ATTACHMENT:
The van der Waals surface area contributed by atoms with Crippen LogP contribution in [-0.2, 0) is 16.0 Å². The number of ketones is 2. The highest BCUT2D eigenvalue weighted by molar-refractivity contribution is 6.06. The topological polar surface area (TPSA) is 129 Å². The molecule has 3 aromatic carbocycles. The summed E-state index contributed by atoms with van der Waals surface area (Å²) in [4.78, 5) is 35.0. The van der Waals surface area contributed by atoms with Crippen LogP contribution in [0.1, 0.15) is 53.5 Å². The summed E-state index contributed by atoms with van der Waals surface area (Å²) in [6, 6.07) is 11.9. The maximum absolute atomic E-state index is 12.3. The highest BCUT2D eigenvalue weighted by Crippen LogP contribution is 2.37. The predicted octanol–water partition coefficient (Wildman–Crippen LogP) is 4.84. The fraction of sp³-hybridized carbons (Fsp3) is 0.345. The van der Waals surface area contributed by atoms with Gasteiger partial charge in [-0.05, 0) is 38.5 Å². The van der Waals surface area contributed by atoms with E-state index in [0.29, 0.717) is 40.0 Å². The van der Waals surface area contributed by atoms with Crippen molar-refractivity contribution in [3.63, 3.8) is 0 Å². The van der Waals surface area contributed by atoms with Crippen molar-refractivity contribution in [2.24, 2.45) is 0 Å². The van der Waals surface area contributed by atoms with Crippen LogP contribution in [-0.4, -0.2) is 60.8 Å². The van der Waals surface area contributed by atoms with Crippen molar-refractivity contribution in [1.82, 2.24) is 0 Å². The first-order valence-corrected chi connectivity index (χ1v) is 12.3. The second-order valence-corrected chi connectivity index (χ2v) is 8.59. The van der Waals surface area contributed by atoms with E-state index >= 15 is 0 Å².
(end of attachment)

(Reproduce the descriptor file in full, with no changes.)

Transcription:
The van der Waals surface area contributed by atoms with Crippen LogP contribution in [-0.2, 0) is 16.0 Å². The number of ketones is 2. The highest BCUT2D eigenvalue weighted by molar-refractivity contribution is 6.06. The topological polar surface area (TPSA) is 129 Å². The molecule has 3 aromatic carbocycles. The summed E-state index contributed by atoms with van der Waals surface area (Å²) in [4.78, 5) is 35.0. The van der Waals surface area contributed by atoms with Crippen LogP contribution in [0.1, 0.15) is 53.5 Å². The summed E-state index contributed by atoms with van der Waals surface area (Å²) in [6, 6.07) is 11.9. The maximum absolute atomic E-state index is 12.3. The highest BCUT2D eigenvalue weighted by Crippen LogP contribution is 2.37. The predicted octanol–water partition coefficient (Wildman–Crippen LogP) is 4.84. The fraction of sp³-hybridized carbons (Fsp3) is 0.345. The van der Waals surface area contributed by atoms with Gasteiger partial charge in [-0.05, 0) is 38.5 Å². The van der Waals surface area contributed by atoms with E-state index in [0.29, 0.717) is 40.0 Å². The van der Waals surface area contributed by atoms with Crippen molar-refractivity contribution in [3.63, 3.8) is 0 Å². The van der Waals surface area contributed by atoms with Crippen molar-refractivity contribution in [2.24, 2.45) is 0 Å². The van der Waals surface area contributed by atoms with Crippen LogP contribution in [-0.4, -0.2) is 60.8 Å². The van der Waals surface area contributed by atoms with Crippen molar-refractivity contribution in [1.82, 2.24) is 0 Å². The first-order valence-corrected chi connectivity index (χ1v) is 12.3. The second-order valence-corrected chi connectivity index (χ2v) is 8.59. The van der Waals surface area contributed by atoms with E-state index >= 15 is 0 Å².